Where are you?
  • Austria
  • Belgium
  • Denmark
  • Finland
  • France
  • Germany
  • Guernsey
  • Ireland
  • Italy
  • Jersey
  • Luxembourg
  • Malta
  • Netherlands
  • Norway
  • Portugal
  • Spain
  • Singapore
  • Sweden
  • Switzerland
  • United Kingdom
  • Rest of World
It looks like you’re in
Not your location?
And finally, please confirm the following details
I’m {role} in {country} and I agree to comply with the terms of the website.
You are viewing as from Change
Economic Advantage

Liontrust Special Situations Fund

March 2024 review
Past performance does not predict future returns. You may get back less than you originally invested. Reference to specific securities is not intended as a recommendation to purchase or sell any investment.

The Liontrust Special Situations Fund returned 2.3%* in March. The FTSE All-Share Index comparator benchmark returned 4.8% and the average return in the IA UK All Companies sector, also a comparator benchmark, was 3.9%.

The FTSE All-Share was one of a number of major stock indices globally to hit all-time highs in March as the latest forecasts from the US central bank painted a benign picture for the world’s largest economy. Although the Federal Reserve left rates unchanged as expected, it still plans to cut by 75 basis points – three quarter-point reductions – over the course of 2024. At the start of 2024, investors had been forecasting a cut in March followed by three or four further reductions during the year. Together with a lift in the Fed’s 2024 economic growth forecast to 2.1% from 1.4% previously, the prospects of a market-friendly ‘soft landing’ or even ‘no landing’ appear to have risen. At the same time, recessionary ‘hard landing’ fears associated with central banks’ attempts to bring down inflation have eased.

March saw a number of investor updates from portfolio holdings, many of them providing full details of 2023 trading.

Full-year results from TP ICAP (+26%) were better than expected, with record adjusted operating profit of £300 million representing 9% growth over 2023. Overall revenue growth of 3% was driven by an 18% increase in its energy & commodities division. TP ICAP has been benefitting from high interest rates as well as elevated macroeconomic and geopolitical uncertainty, which serve to drive volatility higher and boost the inter-dealer broker’s volumes. The company expects these supportive conditions to persist in 2024; it comments that trading in the first two months of the new year are in line with consensus forecasts for the full year. However, a much more significant driver of the share price bounce was the company’s confirmation that it is exploring ways to unlock the value of its data and analytics division, Parameta Solutions, including via a potential IPO of a minority stake. TP ICAP commented that “Parameta’s significant growth prospects, and the intrinsic value of the business, are not appropriately reflected in our share price”.

Coats Group’s (+19%) results were positively received, despite a 6% constant currency fall in revenues to $1.39 billion in 2023. The industrial threads and footwear component manufacturer expanded operating profit margin to its 17% target, allowing it to grow profits by 2% to $184 million. The company commented that widespread industry destocking impacted volumes in 2023, but it believes this trend is beginning to fade away as inventory levels normalise. Coats also states that, against this tough backdrop, it expanded market share by 200 basis points in both apparel (to c.25%) and footwear (to c.27%).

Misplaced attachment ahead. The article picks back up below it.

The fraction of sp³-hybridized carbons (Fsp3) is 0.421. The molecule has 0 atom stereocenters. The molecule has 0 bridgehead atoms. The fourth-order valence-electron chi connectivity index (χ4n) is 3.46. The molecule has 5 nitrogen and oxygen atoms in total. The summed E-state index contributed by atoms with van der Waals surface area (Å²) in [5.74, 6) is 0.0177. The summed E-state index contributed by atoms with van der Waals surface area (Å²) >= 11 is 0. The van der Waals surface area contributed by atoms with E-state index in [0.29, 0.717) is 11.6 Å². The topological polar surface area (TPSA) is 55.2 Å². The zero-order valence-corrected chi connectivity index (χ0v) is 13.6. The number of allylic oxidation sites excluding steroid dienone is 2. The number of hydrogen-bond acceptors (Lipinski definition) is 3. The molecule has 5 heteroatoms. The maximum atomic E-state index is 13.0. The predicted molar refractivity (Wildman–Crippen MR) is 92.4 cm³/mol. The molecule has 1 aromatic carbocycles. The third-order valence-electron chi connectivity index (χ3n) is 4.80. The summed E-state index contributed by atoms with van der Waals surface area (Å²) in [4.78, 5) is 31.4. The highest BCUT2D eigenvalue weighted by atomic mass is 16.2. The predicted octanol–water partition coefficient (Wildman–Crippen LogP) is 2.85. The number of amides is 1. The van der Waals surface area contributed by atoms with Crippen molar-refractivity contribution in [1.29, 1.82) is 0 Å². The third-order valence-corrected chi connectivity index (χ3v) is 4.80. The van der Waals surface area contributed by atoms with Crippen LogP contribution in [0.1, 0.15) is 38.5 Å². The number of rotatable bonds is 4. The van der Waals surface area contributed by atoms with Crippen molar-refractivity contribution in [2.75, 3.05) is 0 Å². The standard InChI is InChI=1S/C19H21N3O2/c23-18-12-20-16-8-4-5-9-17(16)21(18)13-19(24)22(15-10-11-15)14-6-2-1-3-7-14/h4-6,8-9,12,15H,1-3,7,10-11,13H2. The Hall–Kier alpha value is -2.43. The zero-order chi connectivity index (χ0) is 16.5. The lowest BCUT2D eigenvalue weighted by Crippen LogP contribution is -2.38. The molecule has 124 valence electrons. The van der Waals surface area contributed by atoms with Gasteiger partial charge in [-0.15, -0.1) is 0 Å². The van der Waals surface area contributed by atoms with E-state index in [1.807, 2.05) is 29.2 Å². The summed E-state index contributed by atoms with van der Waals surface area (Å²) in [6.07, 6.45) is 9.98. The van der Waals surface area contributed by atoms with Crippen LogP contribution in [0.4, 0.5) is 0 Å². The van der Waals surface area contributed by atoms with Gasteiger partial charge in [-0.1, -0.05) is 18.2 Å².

Likewise, Savills (+16%) shares responded well to evidence it is showing some resilience to tough market conditions. The real estate group’s transactional advisory revenues – around a third of the total – dropped 17% in 2023 as high interest rates and uncertainty in the office sector limited transaction volumes. Leasing activity also softened as economic uncertainty led companies to delay committing to new contracts. However, its less transactional divisions – including consultancy and property management – grew revenue 7%, limiting the overall group revenue decline to 3% for the year (to £2.2 billion). Looking forward, Savills expects lower interest rates and sustainability considerations to drive transaction volumes. While it still expects the market to be characterised by significant economic uncertainty, it believes the worst is behind it following a 2023 which saw the lowest transaction volumes for a decade.

Business telecoms provider Gamma Communications (+11%) issued a robust set of 2023 results showing 8% growth in revenues to £522 million and a 10% rise in pre-tax profit to £71.5 million. While it saw some evidence of a softer economy last year, the company thinks there are signs of improvement so far this year with lower inflation reducing cost pressures.

Interim results from YouGov (-12%) gave a more mixed picture of trading. While the research data and analytics group said Q1 was slower than expected with sales cycles remaining long, momentum accelerated in Q2 and the company maintains full-year guidance. Underlying revenue growth was 2% across the six months while adjusted operating profits fell 4% on an underlying basis due to a 100 basis point contraction in margin. However, the integration of CPS (Consumer Panel Services) – the European household purchase data business purchased last year – has gone well and medium-term targets for the deal have been increased. The inclusion of CPS boosts revenue growth to 9% (to £143 million), while adjusted operating profit rose 23% to £27.9 million as the deal lifted group adjusted operating profit margins by 200 basis points. YouGov has lifted its CPS medium-term revenue target to £650 million (up from £500 million).

Keywords Studios (-9.2%), the provider of services to the video gaming sector, was able to report 17% constant currency revenue growth to €780 million in 2023 – including 9% organic growth – despite tough market conditions in which many developers shied away from risks associated from launching new games. As a result, Keywords’ organic growth of 9% was slightly behind its medium-term guidance, but cost control efforts allowed it to achieve an adjusted operating margin of 15.6% - down from 16.6% in 2022 but ahead of its guidance. Despite the in-line update, the shares remain unloved in the short term; we have written before about the impact of wider AI-driven concerns around the business, and a second-half weighting to the current year forecasts is unhelpful even if partly driven, understandably, by the normalisation of US entertainment industry activity in the wake of strikes last year. We remain optimistic on a longer-term view, buoyed by Keywords’ material outperformance of its wider market, its dominant market share and opportunities presented by investment in AI initiatives to help customers unlock efficiencies and productivity gains.